6. Security knowledge must not be compartmentalized nor monopolized

Knowledge transfer is a fancy word for the absolute necessity of learning something from every exercise. The well-worn cliché that an organization’s security is only as good as its weakest link is unfortunately true. Every employee and manager needs to be on board and their training must be consistently applied across the workforce. Awareness, vigilance, accountability and authority are all notions that no security program can do without and no system can enforce. It is knowledge that comes from the outside and finds a home in every brain within the organization. It burrows and settles until the culture changes and with it, the risk maturity level of the organization. Aim high.

 

7. Security doesn’t like politics

Here’s a good reason to outsource security advisory and even program management: politics. These internal dynamics can be vicious in organizations small and large. The real risk is that internal pressures can take the focus off areas that need an intervention and water it down or otherwise affect the deployment of a comprehensive approach to information risk management. This happens a lot with privacy initiatives, for instance and is due primarily to the small footprint of authority that privacy has in the organization. Delays, detours and deflections all work to erode the effectiveness of a sound program for risk management. On the other hand, a good risk advisor will remain unaffected by all friction and negative influence. A risk advisor’s primary focus is always on the assets in scope so the open dialogue with the highest levels of management is absolutely crucial. The rest will fall into place naturally.

 

8. Organization size is not important – risk maturity is

Many businesses assume – but really do know better – that security programs fall into the realm of large enterprises. Although those firms couldn’t do without big-name audit firms, those providers are largely there in name only (“you can’t get fired for buying Big Blue” as the saying goes). For in-depth capabilities on multifaceted aspects of risk management one must look for risk advisors with subject matter expertise. Perhaps counterintuitively, the smaller the company the more likely it is to lack the internal expertise to manage risk. Unfortunately, smaller companies also tend to have smaller boards of directors, thus lacking the dialogue that should occupy agendas on a frequent basis. Smaller organizations also tend to harbor a false sense of security that they themselves create through the application of discredited approaches to data protection such as secrecy (security by obscurity) and a disproportionate reliance on often-misconfigured security products. By bringing in an expert, the risk maturity profile of these organizations instantly increases, their budgets are adequately spent and proven concepts such as defence-in-depth can be immediately deployed.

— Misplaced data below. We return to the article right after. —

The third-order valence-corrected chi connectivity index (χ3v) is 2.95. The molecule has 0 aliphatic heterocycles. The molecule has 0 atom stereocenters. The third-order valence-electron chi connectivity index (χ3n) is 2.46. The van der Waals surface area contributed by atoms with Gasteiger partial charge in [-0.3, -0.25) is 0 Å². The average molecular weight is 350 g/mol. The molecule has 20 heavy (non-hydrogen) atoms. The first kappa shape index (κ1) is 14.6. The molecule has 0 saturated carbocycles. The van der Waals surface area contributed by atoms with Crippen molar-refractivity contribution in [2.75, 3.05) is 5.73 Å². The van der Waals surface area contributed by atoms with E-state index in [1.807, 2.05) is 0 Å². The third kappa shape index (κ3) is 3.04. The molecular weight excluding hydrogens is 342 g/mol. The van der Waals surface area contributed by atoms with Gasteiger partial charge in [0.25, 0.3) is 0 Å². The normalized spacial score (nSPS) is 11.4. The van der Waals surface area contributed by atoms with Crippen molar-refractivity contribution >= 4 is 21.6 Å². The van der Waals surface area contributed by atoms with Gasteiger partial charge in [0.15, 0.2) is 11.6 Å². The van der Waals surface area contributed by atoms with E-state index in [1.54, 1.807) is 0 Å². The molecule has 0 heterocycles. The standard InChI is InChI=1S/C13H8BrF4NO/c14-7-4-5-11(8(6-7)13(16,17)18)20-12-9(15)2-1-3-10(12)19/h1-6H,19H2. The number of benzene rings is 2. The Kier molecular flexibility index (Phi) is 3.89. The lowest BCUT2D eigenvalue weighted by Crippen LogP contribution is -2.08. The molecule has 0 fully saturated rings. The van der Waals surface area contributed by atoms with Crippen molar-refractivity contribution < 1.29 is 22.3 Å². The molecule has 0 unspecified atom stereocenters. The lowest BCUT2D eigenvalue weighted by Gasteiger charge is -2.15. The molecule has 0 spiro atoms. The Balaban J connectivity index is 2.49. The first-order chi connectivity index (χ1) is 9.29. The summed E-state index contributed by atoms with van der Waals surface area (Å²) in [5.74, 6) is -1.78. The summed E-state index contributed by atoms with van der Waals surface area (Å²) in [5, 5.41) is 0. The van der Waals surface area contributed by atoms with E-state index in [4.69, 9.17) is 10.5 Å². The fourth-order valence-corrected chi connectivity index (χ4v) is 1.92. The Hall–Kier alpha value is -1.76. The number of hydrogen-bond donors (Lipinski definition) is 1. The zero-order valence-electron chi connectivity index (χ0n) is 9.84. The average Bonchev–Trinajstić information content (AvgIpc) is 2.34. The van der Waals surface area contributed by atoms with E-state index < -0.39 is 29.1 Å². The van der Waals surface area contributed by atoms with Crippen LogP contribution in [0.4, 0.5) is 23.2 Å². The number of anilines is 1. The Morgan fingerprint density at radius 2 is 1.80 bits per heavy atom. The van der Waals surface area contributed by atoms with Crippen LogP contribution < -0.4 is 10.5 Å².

Information security is a functional area that depends on perspective, specialization and standardization. Unless it is one of your organization’s core competencies, no matter how much of it you can pick up, you won’t stay on top of it. Trust me, it’s all we do, all the time. Security management needs structure, discipline and real-world expertise. Find a model that works for you and plan it out, make sure you can afford it in the medium to long term and work only with experts you absolutely trust with your most intimate business information and strategic details. Question whether the discomfort you feel is based on a need for control or a theoretical breach of trust. One last important note: all security services should be delivered confidentially. Your business is not a prize to be flaunted. Your situation should not be dragged through the news and its lurid details exposed to the spotlight. However, good security may enhance the trust of your customers and grow your business, so be sure to always frame your investment and commitment in the proper context.

 

Contrary to popular belief, the reason for outsourcing security is not so you can have someone to blame. It is to engage a qualified professional whose passion and knowledge can be applied to the direct benefit of your organization. Don’t settle for wrong-sourcing. Do your homework. Check qualifications and references. Choose an organization or professional you trust, and trust them. Trust, but don’t forget to verify.

 

Full disclosure: As Informatica’s principal Risk Advisor, the self-serving nature of this article isn’t lost on me, but given the sheer amount of strategic mistakes I see every week, I thought it best that you heard it from me, because over the past 24 years, I have seen it all.

 

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  • Well. Very interesting article. Agreeing that you need to stick on what your company do best, just maximizing its potential and making more progress. I think that would do it all.